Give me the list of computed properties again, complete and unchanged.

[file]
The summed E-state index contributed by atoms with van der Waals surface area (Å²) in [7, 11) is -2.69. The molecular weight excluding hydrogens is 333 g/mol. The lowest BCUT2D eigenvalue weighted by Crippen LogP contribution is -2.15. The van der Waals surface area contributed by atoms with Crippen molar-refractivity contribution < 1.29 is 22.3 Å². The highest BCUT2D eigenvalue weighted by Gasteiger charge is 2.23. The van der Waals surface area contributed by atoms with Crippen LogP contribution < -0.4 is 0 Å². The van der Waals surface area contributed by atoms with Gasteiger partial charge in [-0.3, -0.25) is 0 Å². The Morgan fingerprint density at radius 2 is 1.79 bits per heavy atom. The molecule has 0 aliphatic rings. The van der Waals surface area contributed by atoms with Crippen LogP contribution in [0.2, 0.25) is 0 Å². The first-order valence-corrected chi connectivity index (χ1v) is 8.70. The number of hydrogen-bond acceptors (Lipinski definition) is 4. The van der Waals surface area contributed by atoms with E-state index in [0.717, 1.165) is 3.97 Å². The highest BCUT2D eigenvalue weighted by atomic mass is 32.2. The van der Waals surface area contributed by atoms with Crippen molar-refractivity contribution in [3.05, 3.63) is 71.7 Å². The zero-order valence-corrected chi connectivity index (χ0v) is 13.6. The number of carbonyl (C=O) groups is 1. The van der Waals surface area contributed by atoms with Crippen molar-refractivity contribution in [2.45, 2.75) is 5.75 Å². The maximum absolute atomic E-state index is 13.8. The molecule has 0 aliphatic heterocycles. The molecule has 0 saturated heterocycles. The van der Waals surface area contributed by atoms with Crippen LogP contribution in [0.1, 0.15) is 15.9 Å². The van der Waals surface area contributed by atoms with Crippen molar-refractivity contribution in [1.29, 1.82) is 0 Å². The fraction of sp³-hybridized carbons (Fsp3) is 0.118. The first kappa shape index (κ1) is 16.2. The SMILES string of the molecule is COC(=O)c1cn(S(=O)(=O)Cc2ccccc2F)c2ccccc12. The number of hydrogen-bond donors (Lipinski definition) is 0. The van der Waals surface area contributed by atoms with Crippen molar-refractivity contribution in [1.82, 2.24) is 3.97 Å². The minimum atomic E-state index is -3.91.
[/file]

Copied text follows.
The summed E-state index contributed by atoms with van der Waals surface area (Å²) in [7, 11) is -2.69. The molecular weight excluding hydrogens is 333 g/mol. The lowest BCUT2D eigenvalue weighted by Crippen LogP contribution is -2.15. The van der Waals surface area contributed by atoms with Crippen molar-refractivity contribution < 1.29 is 22.3 Å². The highest BCUT2D eigenvalue weighted by Gasteiger charge is 2.23. The van der Waals surface area contributed by atoms with Crippen LogP contribution < -0.4 is 0 Å². The van der Waals surface area contributed by atoms with Gasteiger partial charge in [-0.3, -0.25) is 0 Å². The Morgan fingerprint density at radius 2 is 1.79 bits per heavy atom. The molecule has 0 aliphatic rings. The van der Waals surface area contributed by atoms with Crippen LogP contribution in [0.2, 0.25) is 0 Å². The first-order valence-corrected chi connectivity index (χ1v) is 8.70. The number of hydrogen-bond acceptors (Lipinski definition) is 4. The van der Waals surface area contributed by atoms with E-state index in [0.717, 1.165) is 3.97 Å². The highest BCUT2D eigenvalue weighted by atomic mass is 32.2. The van der Waals surface area contributed by atoms with Crippen molar-refractivity contribution in [3.05, 3.63) is 71.7 Å². The zero-order valence-corrected chi connectivity index (χ0v) is 13.6. The number of carbonyl (C=O) groups is 1. The van der Waals surface area contributed by atoms with Crippen molar-refractivity contribution in [2.45, 2.75) is 5.75 Å². The maximum absolute atomic E-state index is 13.8. The molecule has 0 aliphatic heterocycles. The molecule has 0 saturated heterocycles. The van der Waals surface area contributed by atoms with Crippen LogP contribution in [0.1, 0.15) is 15.9 Å². The van der Waals surface area contributed by atoms with Crippen molar-refractivity contribution in [1.29, 1.82) is 0 Å². The fraction of sp³-hybridized carbons (Fsp3) is 0.118. The first kappa shape index (κ1) is 16.2. The SMILES string of the molecule is COC(=O)c1cn(S(=O)(=O)Cc2ccccc2F)c2ccccc12. The number of hydrogen-bond donors (Lipinski definition) is 0. The van der Waals surface area contributed by atoms with Crippen molar-refractivity contribution in [1.82, 2.24) is 3.97 Å². The minimum atomic E-state index is -3.91.